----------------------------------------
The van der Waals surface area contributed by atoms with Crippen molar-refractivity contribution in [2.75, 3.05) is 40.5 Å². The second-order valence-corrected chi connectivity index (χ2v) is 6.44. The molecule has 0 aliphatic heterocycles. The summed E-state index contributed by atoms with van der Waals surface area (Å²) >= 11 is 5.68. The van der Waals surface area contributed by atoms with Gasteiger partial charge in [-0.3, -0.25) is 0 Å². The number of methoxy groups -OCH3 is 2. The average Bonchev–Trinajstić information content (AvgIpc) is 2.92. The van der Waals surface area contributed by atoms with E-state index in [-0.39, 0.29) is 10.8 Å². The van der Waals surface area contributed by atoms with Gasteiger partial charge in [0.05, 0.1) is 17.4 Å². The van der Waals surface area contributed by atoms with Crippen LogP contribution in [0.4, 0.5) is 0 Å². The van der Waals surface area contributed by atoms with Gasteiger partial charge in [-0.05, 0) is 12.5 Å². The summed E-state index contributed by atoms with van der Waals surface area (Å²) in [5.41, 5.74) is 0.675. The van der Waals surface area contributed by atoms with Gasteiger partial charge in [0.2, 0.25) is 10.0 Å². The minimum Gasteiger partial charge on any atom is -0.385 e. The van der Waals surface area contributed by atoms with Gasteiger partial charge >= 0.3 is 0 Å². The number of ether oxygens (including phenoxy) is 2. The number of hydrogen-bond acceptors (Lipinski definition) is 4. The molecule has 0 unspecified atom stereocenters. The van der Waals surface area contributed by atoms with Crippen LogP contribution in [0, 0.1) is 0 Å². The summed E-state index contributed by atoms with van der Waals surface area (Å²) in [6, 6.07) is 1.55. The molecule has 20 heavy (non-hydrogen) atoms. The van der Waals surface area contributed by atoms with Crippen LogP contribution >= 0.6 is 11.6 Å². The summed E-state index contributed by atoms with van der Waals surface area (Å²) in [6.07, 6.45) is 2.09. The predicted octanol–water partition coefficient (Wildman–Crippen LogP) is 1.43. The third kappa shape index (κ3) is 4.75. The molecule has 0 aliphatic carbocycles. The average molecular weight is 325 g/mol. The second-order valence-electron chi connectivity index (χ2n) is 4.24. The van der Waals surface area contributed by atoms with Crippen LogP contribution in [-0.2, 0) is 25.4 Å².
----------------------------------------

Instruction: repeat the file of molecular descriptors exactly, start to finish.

The van der Waals surface area contributed by atoms with Crippen molar-refractivity contribution in [2.75, 3.05) is 40.5 Å². The second-order valence-corrected chi connectivity index (χ2v) is 6.44. The molecule has 0 aliphatic heterocycles. The summed E-state index contributed by atoms with van der Waals surface area (Å²) >= 11 is 5.68. The van der Waals surface area contributed by atoms with Gasteiger partial charge in [-0.3, -0.25) is 0 Å². The number of methoxy groups -OCH3 is 2. The average Bonchev–Trinajstić information content (AvgIpc) is 2.92. The van der Waals surface area contributed by atoms with E-state index in [-0.39, 0.29) is 10.8 Å². The van der Waals surface area contributed by atoms with Gasteiger partial charge in [0.05, 0.1) is 17.4 Å². The van der Waals surface area contributed by atoms with Crippen LogP contribution in [0.4, 0.5) is 0 Å². The van der Waals surface area contributed by atoms with Gasteiger partial charge in [-0.05, 0) is 12.5 Å². The summed E-state index contributed by atoms with van der Waals surface area (Å²) in [5.41, 5.74) is 0.675. The van der Waals surface area contributed by atoms with Gasteiger partial charge in [0.2, 0.25) is 10.0 Å². The minimum Gasteiger partial charge on any atom is -0.385 e. The van der Waals surface area contributed by atoms with Gasteiger partial charge >= 0.3 is 0 Å². The number of ether oxygens (including phenoxy) is 2. The number of hydrogen-bond acceptors (Lipinski definition) is 4. The molecule has 0 unspecified atom stereocenters. The van der Waals surface area contributed by atoms with Crippen LogP contribution in [0, 0.1) is 0 Å². The summed E-state index contributed by atoms with van der Waals surface area (Å²) in [6, 6.07) is 1.55. The molecule has 20 heavy (non-hydrogen) atoms. The van der Waals surface area contributed by atoms with Crippen LogP contribution >= 0.6 is 11.6 Å². The summed E-state index contributed by atoms with van der Waals surface area (Å²) in [6.07, 6.45) is 2.09. The predicted octanol–water partition coefficient (Wildman–Crippen LogP) is 1.43. The third kappa shape index (κ3) is 4.75. The molecule has 0 aliphatic carbocycles. The average molecular weight is 325 g/mol. The second-order valence-electron chi connectivity index (χ2n) is 4.24. The van der Waals surface area contributed by atoms with Crippen LogP contribution in [-0.2, 0) is 25.4 Å².